Upon appointment or election and before assuming the duties of office, all judges and clerks of the court must first file a statement with the Secretary of State… Following the receipt of this signed and sworn statement by the Secretary of State, the following oath of office must be administered… It is imperative that each official sign the statements and take the Oath of Office upon each appointment or election and upon reappointment or reelection… (Emphasis theirs, Chapter 1: Judicial Orientation, Page 38-39)

Yes. all judges and clerks of the court KNOW how this oath thing is supposed to go. And now you know it, too, which may have a serious impact on YOUR legal proceeding, whatever it is. Take a hint from the following case cites and Attorney General Opinions.

Under this section [Constitution Art. 16, Sec. 1] it is evident that there is a distinction between the right to an office and the right to enter upon the duties of an office. State v. Cocke (1881) 54 T. 482

In criminal case, one assuming to act as a special judge without having first taken oath could not be a “judge de facto.”…

…Where special judge failed to take oath as prescribed by this section, special judge was without authority to organize and to empanel grand jury, and an indictment returned by grand jury empaneled by such special judge was void, and indictment being void, defendant on motion in arrest of judgment was not under burden of challenging sufficiency thereof in limine. Enloe v. State (1941) 141 Cr.R. 602, 150 S.W.2d 1039.

A special judge, though duly elected in accordance with statutes, is without authority to act until he has taken the oath prescribed by Constitution….Where special county judge took oath to discharge and perform the duties of office agreeably to Constitution and laws of the United States and of this state, but his oath did not include obligation to “preserve, protect and defend” such Constitutions and laws, special judge was without authority to act. Brown v. State (1951) 156 Cr.R. 32, 238 S.W.2d 787.

Where special judge in prosecution for murder without malice subscribed to oath of office prescribed by constitution prior to adoption of 1938 amendment of this section, rather than to the oath prescribed by such amendment, the trial and acts done and

performed by the special judge were null and void. Garza v. State (1952), 157 Cr.R. 381, 249 S.W.2d 212.

Where search warrant was issued by one who had not taken oath of office, warrant was void and evidence seized thereunder was not admissible…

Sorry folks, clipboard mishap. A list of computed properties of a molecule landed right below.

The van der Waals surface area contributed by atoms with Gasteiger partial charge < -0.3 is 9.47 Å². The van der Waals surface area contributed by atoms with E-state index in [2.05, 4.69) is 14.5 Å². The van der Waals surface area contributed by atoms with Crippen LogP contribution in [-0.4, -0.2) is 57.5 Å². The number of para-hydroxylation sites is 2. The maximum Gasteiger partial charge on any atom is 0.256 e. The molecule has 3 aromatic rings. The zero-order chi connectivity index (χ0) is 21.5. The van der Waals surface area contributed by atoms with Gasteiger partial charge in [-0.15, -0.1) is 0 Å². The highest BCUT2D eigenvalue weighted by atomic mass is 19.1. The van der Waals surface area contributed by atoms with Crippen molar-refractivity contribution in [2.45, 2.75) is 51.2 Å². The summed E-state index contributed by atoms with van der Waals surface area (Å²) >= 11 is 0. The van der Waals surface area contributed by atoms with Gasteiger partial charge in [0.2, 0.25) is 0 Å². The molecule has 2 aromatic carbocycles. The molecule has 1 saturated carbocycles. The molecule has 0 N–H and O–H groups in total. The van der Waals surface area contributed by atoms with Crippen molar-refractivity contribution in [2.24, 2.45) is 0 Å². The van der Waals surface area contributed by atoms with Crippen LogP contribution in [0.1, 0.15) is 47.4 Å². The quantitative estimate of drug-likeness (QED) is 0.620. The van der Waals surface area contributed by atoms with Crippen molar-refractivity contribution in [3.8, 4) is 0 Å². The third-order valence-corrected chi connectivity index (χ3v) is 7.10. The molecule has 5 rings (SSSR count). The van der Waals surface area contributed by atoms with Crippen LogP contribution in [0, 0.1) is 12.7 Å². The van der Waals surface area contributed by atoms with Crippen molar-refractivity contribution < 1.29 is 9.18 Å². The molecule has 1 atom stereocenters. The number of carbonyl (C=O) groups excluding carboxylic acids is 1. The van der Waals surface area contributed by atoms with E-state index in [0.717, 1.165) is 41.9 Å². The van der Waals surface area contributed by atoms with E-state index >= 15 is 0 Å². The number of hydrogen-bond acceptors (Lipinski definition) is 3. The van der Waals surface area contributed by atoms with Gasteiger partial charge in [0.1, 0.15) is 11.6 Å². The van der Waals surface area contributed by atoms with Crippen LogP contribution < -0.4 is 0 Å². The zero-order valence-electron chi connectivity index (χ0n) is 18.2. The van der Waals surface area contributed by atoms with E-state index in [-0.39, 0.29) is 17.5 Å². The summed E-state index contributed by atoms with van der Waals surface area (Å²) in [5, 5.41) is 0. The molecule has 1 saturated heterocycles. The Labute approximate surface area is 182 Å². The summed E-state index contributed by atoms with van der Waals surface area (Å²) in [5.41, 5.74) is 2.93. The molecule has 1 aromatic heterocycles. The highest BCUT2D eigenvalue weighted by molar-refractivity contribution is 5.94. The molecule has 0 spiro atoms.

Without taking of oath prescribed by this section, one cannot become either de jure or de facto judge, and his acts as such are void. French v. State (Cr.App. 1977) 572 S.W.2d 934

Directors of higher education authority are officers required to take constitutional oath of office. Op.Atty.Gen. 1980, No. MW-177

Commissioned law enforcement officers of the Department of Public Safety are “appointed officers” required to take the oath of office prescribed by this section.Op.Atty.Gen. 1977, No. H-1027

Sooooo… Are YOU having legal troubles involving the STATE OF TEXAS? With a judge? A notary public? A Ranger?, A commissioned law enforcement officer or peace officer? A Sheriff? Commissioner? Clerk? Could be, you need to check with the Secretary of State to verify whether or not the State official really is a State official. If there’s not a statement on file, that one’s got a v-e-r-r-y b-a-d problem. Your case or decision may even be reversed because of it!

To mix the water even more, consider this: The Federal government, at Title 4, Chapter 4, Paragraph 101 says this:

101. Oath by members of legislatures and officers

Every member of a State legislature, and every executive and judicial officer of a State, shall, before he proceeds to execute the duties of his office, take an oath in the following form, to wit: “I, A B, do solemnly swear that I will support the Constitution of the United States.”

We’ve already seen that Texas did away with supporting the U.S. Constitution way back in 1937, when they decided to preserve, protect, and defend it instead. You may or may not be able to make hay with this little tidbit, but before you go about trying to, remember one thing – THE STATE knows how to get around anything. Take this little nugget from Alabama for example:

Making assessments, filing liens, and holding administrative hearings are actions of administrative or ministerial nature, and did not amount to exercise a part of State’s sovereign power, so as to render individuals exercising such powers “state officers” subject to constitutional oath requirement. [Burdette v. State Dept. of Revenue, Ala.Civ.App.1986, 487 So.2d 944]

There you have it! The State is a Liar, and can weasel out of anything. And when you start checking on official Oaths and Statements, you’ll prove it to yourself for sure.

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Author’s Note: For any questions regarding the Statement of Officer or Oath of Office, call the Secretary of State, Statutory Documents Section, 512-463-5654, or write them at P.O. Box 12887, Austin, Texas 78711. Happy dialing.